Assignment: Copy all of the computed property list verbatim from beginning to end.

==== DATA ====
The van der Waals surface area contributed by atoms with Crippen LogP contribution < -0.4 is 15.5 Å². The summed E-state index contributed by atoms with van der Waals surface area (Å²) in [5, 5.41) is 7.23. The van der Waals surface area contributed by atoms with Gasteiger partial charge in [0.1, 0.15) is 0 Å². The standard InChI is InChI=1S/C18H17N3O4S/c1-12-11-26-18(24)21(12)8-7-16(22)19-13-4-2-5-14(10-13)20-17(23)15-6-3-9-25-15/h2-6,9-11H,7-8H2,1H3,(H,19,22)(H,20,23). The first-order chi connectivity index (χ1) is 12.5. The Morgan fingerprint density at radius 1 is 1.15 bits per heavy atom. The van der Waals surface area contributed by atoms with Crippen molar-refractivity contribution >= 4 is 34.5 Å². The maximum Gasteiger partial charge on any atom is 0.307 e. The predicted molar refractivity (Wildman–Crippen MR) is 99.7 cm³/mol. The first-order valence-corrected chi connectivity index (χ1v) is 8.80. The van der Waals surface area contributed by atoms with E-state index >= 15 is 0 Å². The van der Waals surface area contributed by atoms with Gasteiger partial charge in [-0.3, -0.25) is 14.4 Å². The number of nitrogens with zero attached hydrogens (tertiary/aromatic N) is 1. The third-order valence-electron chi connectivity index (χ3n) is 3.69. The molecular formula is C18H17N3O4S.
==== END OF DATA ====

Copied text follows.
The van der Waals surface area contributed by atoms with Crippen LogP contribution < -0.4 is 15.5 Å². The summed E-state index contributed by atoms with van der Waals surface area (Å²) in [5, 5.41) is 7.23. The van der Waals surface area contributed by atoms with Gasteiger partial charge in [0.1, 0.15) is 0 Å². The standard InChI is InChI=1S/C18H17N3O4S/c1-12-11-26-18(24)21(12)8-7-16(22)19-13-4-2-5-14(10-13)20-17(23)15-6-3-9-25-15/h2-6,9-11H,7-8H2,1H3,(H,19,22)(H,20,23). The first-order chi connectivity index (χ1) is 12.5. The Morgan fingerprint density at radius 1 is 1.15 bits per heavy atom. The van der Waals surface area contributed by atoms with Crippen molar-refractivity contribution >= 4 is 34.5 Å². The maximum Gasteiger partial charge on any atom is 0.307 e. The predicted molar refractivity (Wildman–Crippen MR) is 99.7 cm³/mol. The first-order valence-corrected chi connectivity index (χ1v) is 8.80. The van der Waals surface area contributed by atoms with E-state index >= 15 is 0 Å². The van der Waals surface area contributed by atoms with Gasteiger partial charge in [-0.3, -0.25) is 14.4 Å². The number of nitrogens with zero attached hydrogens (tertiary/aromatic N) is 1. The third-order valence-electron chi connectivity index (χ3n) is 3.69. The molecular formula is C18H17N3O4S.